(Your handy dandy me @ Bugs & Cranks update for the day:
Voted Least Popular: “…the very least popular name in MLB is no steroid peddler, reprobate, bigmouth or front office honcho of a sad sack franchise.”
Wednesday Walk Watch: Week Won: “The list below includes more swingers than a Rat Pack love-in, more hackers than a whooping cough convention, and about as many walks as the wheelchair ward of your local hospital.”
Atsa spicy base-a-ball, folks.)
I came to the end of an era last night. For thirty-*mumblemumble* years, I had a streak going. Uninterrupted, unchallenged and unwavering, I thought it might last forever. But all good things must pass, and like Seinfeld’s ill-fated no-upchuck streak, my run also ended. I’m now the recipient of exactly one motor vehicle moving violation.
“Getting a vehicle like that onto a street like this would be like cramming a woolly mammoth into a pair of stonewashed Levis.”
The evening started like any other. I had a dinner reservation, and was running late because… well, because it’s me. I’m always late. That’s just how it is, unfortunately. My parents tried to beg, cajole and beat punctuality into me as a kid, but to no avail. They might as well have asked me to change eye color or shrink a foot. Unpossible.
So, as usual, I was feverishly rushing to my dinner appointment. And, also as usual, the rest of the world seemed to be conspiring to make me even later. The Fates hate a tardy smartass, I suppose. And if there’s one thing you can count on when you’re running a few minutes behind, it’s a bunch of slow clueless assholes getting in your way to run you further behinder. Last night, I got the whole shebang. And I almost got around it — until the fuzz reeled me in.
First, there was the early-evening Boston traffic, which is always a molasses-reminiscent adventure. I lost three traffic light cycles and several frazzled nerves to the ‘drivers’ ahead of me who seemingly failed to make the connection between the concepts of ‘green’ and ‘go’.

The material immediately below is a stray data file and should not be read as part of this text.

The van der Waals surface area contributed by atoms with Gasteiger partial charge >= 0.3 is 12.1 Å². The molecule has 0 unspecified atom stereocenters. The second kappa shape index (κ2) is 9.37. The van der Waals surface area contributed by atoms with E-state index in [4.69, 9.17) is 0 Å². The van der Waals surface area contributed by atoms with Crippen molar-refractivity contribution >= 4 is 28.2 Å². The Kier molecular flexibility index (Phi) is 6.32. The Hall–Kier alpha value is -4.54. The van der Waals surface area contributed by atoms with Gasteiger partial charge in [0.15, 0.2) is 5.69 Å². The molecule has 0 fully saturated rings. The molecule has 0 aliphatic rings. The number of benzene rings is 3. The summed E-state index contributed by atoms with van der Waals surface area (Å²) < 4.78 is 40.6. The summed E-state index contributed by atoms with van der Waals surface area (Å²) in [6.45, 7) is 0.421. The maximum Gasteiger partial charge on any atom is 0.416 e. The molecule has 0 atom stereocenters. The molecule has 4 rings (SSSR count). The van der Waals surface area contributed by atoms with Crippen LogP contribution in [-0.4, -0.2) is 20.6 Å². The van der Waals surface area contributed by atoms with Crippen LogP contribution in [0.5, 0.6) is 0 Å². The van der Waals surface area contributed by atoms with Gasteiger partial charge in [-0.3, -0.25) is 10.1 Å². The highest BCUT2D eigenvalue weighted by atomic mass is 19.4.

Personally, it doesn’t seem so freaking hard. It’s alliterative and everything, so how hard could it be to remember? I can only theorize that these people had their mnemonics mixed up, and either thought ‘green’ means ‘grind to a halt’, or they were waiting patiently for the light to turn some shade of gold, gray or goldenrod yellow.
(It’s either that, or assume that the entire world is out to get me. And I haven’t quite sunk to that level of rabid paranoia.
Yet. But talk to me again after my next commute. I might just be ready then.)
Finally, I wriggled my way through the traffic and shot toward my destination. The route should have been simple — a few blocks on the one-way street I was driving, a quick left, a couple more blocks, then a right, and a half-mile or so to the restaurant door. I had the plan in my head, no traffic left around me, and a Google map on my phone, should things get out of hand. Which they wouldn’t. How could they, frankly?
Naturally, that’s when things got out of hand.
Three blocks from my left turn, I saw a huge fire engine turn, mostly, onto the street ahead. Only it’s a narrow little road, and fire trucks are especially big and wide. Getting a vehicle like that onto a street like this would be like cramming a woolly mammoth into a pair of stonewashed Levis. It’s not happening without a lot of shimmying, some creative maneuvering, and possibly a shoehorn. A greased shoehorn, at that.
So I improvised. I took my left turn early, thinking I could always take a quick right and be right back on track. My map assured me that the next left, just before the obstacle of the behemoth truck, was not a dead end. So I took it. And it wasn’t a dead end. So that was good.
On the other hand, what it was was a one-block connecting street that dumped out onto another one-way street parallel to the one I’d just exited. And if you know anything about the wild-eyed fevered rantings of ye olde Boston street planners, then you’ll know that two adjacent one-way streets never let traffic go the same direction.